Presentation Abstract

Session: AOS.502.01-Novel Cell, Tissue Engineering and Gene-Based Strategies for Heart Failure
Presentation: 10667 - Long Term Follow-up of Patients With Advanced Heart Failure Following a Single Intracoronary Infusion of Aav1/serca2a
Pres Time: Tuesday, Nov 19, 2013, 9:00 AM - 9:15 AM
Location: Hall B-5
Pres. Time: Tuesday, Nov 19, 2013, 9:00 AM - 9:15 AM
Specialty: +502. Cell, Tissue Engineering, and Gene Based Therapies
Keywords: Heart failure; Gene therapy; Calcium; Excitation-contraction coupling (ECC); Sarcoplasmic reticulum
Authors: Krisztina Zsebo, Alex Yaroshinsky, Jeffrey Rudy, Kim Wagner, Celladon, San Diego, CA; Mariell Jessup, Univ of Pennsylvania Heart and Vascular Ctr, Philadelphia, PA; Barry Greenberg, UCSD Medical Ctr, La Jolla, CA; Roger Hajjar, Mount Sinai Sch of Med, New York, NY
Abstract: The Calcium Up-Regulation by Percutaneous Administration of Gene Therapy In Cardiac Disease (CUPID) study was a phase 1/phase 2 first-in-human clinical gene therapy trial using adeno-associated type 1 vector (AAV1) carrying the cardiac sarcoplasmic reticulum ATPase pump (SERCA2a) which was injected in patients with advanced heart failure. Although improvements in clinical events were reported 12 months following a single intracoronary infusion of AAV1/SERCA2a, the long term effects of gene therapy in these patients are unknown. In the present report, the final 3-year follow-up of the patients in CUPID is presented.
A total of 39 patients with advanced HF who were on stable therapy were randomized to receive intracoronary infusion of AAV1/SERCA2a (MYDICAR®) in one of 3 doses (low dose - 6 x 1011 DRP [DNAse Resistant Particles], middle dose - 3 x 1012 DRP and high dose - 1 x 1013 DRP) versus placebo. Clinical events such as worsening heart failure, ventricular assist device (VAD) placement, cardiac transplantation, intravenous inotropic treatment, myocardial infarction and death were longitudinally tracked. Three years post-administration, 13 deaths occurred in total and the survival probability over time tended to be higher for patients in all AAV1/SERCA2a groups compared to the placebo group, but especially in the high dose AAV1/SERCA2a group, in which there was a trend for better survival versus placebo (p=0.11, log rank test) as shown in the figure. Throughout the 3 years of follow-up, the number of clinical events was high in the placebo group and high but delayed in the low and mid dose groups. Few events occurred in the high dose group where we found evidence of transgene expression. No safety concerns were noted following gene transfer of AAV1/SERCA2a.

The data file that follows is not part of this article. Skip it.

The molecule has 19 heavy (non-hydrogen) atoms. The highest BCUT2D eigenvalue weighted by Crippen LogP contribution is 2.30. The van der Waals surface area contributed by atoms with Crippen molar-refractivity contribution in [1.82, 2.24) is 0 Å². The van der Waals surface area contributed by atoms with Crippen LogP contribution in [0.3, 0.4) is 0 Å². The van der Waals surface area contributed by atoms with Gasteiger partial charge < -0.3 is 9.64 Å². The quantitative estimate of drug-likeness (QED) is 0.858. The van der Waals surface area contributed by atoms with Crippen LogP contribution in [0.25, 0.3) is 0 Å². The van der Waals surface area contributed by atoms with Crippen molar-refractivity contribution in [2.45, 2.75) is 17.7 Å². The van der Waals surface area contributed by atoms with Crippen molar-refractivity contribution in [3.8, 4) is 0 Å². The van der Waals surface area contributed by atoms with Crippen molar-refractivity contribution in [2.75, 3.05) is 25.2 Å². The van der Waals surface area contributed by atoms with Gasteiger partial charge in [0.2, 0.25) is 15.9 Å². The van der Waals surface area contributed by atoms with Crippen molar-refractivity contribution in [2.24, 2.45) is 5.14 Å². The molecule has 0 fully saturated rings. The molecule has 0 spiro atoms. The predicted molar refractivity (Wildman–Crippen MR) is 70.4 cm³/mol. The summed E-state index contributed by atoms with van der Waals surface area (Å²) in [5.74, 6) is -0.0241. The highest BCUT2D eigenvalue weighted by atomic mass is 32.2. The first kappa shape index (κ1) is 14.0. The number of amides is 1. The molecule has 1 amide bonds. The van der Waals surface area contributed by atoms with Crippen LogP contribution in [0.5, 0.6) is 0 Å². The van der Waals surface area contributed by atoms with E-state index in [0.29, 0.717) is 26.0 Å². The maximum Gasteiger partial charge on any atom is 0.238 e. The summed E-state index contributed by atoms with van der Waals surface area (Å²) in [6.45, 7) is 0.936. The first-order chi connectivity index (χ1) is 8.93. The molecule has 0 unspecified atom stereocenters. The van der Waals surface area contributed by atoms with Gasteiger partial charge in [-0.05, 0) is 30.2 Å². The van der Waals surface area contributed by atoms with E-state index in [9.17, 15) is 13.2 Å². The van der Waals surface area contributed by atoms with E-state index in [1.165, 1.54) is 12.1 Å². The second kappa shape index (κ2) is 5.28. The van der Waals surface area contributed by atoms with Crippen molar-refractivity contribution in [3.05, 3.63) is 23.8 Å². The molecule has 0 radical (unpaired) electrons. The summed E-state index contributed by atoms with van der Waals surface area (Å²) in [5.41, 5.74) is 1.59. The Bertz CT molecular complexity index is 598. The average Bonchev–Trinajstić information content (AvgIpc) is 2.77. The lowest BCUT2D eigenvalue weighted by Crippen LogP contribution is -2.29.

The long term results presented here are promising and indicate that AAV1/SERCA2a gene therapy may offer a new therapeutic strategy for the treatment of HF.
Disclosures:   K. Zsebo, CELLADON Corporation, Significant,Employment; CELLADON Corporation, Significant,Ownership Interest; A. Yaroshinsky, CELLADON Corporation, Significant,Employment; CELLADON Corporation, Significant,Ownership Interest; J. Rudy, CELLADON Corporation, Significant,Employment; CELLADON Corporation, Significant,Ownership Interest; K. Wagner, CELLADON Corporation, Significant,Employment; CELLADON Corporation, Significant,Ownership Interest; M. Jessup, None; B. Greenberg, Gilead, Modest,Speakers Bureau; GE Healthcare, Modest,Consultant/Advisory Board; Alere, Modest,Consultant/Advisory Board; Gambro, Modest,Consultant/Advisory Board; Otsuka, Significant,Speakers Bureau; Novartis, Significant,Consultant/Advisory Board; Celladon, Significant,Consultant/Advisory Board; Zensun, Significant,Consultant/Advisory Board; R. Hajjar, CELLADON Corporation, Modest,Ownership Interest; IP, Ownership, Significant,Ownership Interest.

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